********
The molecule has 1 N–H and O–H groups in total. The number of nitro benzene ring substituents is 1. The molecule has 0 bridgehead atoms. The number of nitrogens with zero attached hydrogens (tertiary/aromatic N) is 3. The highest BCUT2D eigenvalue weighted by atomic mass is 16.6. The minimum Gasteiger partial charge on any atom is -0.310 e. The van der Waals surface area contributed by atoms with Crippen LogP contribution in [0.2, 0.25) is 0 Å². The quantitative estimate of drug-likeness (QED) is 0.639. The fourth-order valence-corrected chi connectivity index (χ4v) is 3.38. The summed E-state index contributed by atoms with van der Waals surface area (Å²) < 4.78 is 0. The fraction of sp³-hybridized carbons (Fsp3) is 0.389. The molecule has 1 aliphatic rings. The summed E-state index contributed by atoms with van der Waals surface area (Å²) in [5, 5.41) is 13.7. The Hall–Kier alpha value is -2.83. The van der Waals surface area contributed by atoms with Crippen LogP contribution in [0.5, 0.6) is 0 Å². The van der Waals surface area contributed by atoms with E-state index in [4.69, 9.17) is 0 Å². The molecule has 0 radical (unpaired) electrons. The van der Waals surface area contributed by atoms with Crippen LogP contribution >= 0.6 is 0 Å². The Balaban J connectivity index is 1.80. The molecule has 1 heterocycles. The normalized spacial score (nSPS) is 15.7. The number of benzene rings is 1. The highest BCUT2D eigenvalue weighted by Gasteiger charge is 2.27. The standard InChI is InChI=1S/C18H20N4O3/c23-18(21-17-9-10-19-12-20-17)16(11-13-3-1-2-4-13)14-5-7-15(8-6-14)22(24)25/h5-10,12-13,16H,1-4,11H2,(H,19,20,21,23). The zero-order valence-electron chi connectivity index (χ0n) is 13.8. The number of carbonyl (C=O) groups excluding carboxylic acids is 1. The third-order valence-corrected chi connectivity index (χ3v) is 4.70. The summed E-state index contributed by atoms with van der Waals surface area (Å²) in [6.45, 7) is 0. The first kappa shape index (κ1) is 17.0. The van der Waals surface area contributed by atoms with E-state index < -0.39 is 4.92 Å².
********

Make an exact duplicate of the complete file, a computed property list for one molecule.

The molecule has 1 N–H and O–H groups in total. The number of nitro benzene ring substituents is 1. The molecule has 0 bridgehead atoms. The number of nitrogens with zero attached hydrogens (tertiary/aromatic N) is 3. The highest BCUT2D eigenvalue weighted by atomic mass is 16.6. The minimum Gasteiger partial charge on any atom is -0.310 e. The van der Waals surface area contributed by atoms with Crippen LogP contribution in [0.2, 0.25) is 0 Å². The quantitative estimate of drug-likeness (QED) is 0.639. The fourth-order valence-corrected chi connectivity index (χ4v) is 3.38. The summed E-state index contributed by atoms with van der Waals surface area (Å²) < 4.78 is 0. The fraction of sp³-hybridized carbons (Fsp3) is 0.389. The molecule has 1 aliphatic rings. The summed E-state index contributed by atoms with van der Waals surface area (Å²) in [5, 5.41) is 13.7. The Hall–Kier alpha value is -2.83. The van der Waals surface area contributed by atoms with Crippen LogP contribution in [0.5, 0.6) is 0 Å². The van der Waals surface area contributed by atoms with E-state index in [4.69, 9.17) is 0 Å². The molecule has 0 radical (unpaired) electrons. The van der Waals surface area contributed by atoms with Crippen LogP contribution >= 0.6 is 0 Å². The Balaban J connectivity index is 1.80. The molecule has 1 heterocycles. The normalized spacial score (nSPS) is 15.7. The number of benzene rings is 1. The highest BCUT2D eigenvalue weighted by Gasteiger charge is 2.27. The standard InChI is InChI=1S/C18H20N4O3/c23-18(21-17-9-10-19-12-20-17)16(11-13-3-1-2-4-13)14-5-7-15(8-6-14)22(24)25/h5-10,12-13,16H,1-4,11H2,(H,19,20,21,23). The zero-order valence-electron chi connectivity index (χ0n) is 13.8. The number of carbonyl (C=O) groups excluding carboxylic acids is 1. The third-order valence-corrected chi connectivity index (χ3v) is 4.70. The summed E-state index contributed by atoms with van der Waals surface area (Å²) in [6.45, 7) is 0. The first kappa shape index (κ1) is 17.0. The van der Waals surface area contributed by atoms with E-state index < -0.39 is 4.92 Å².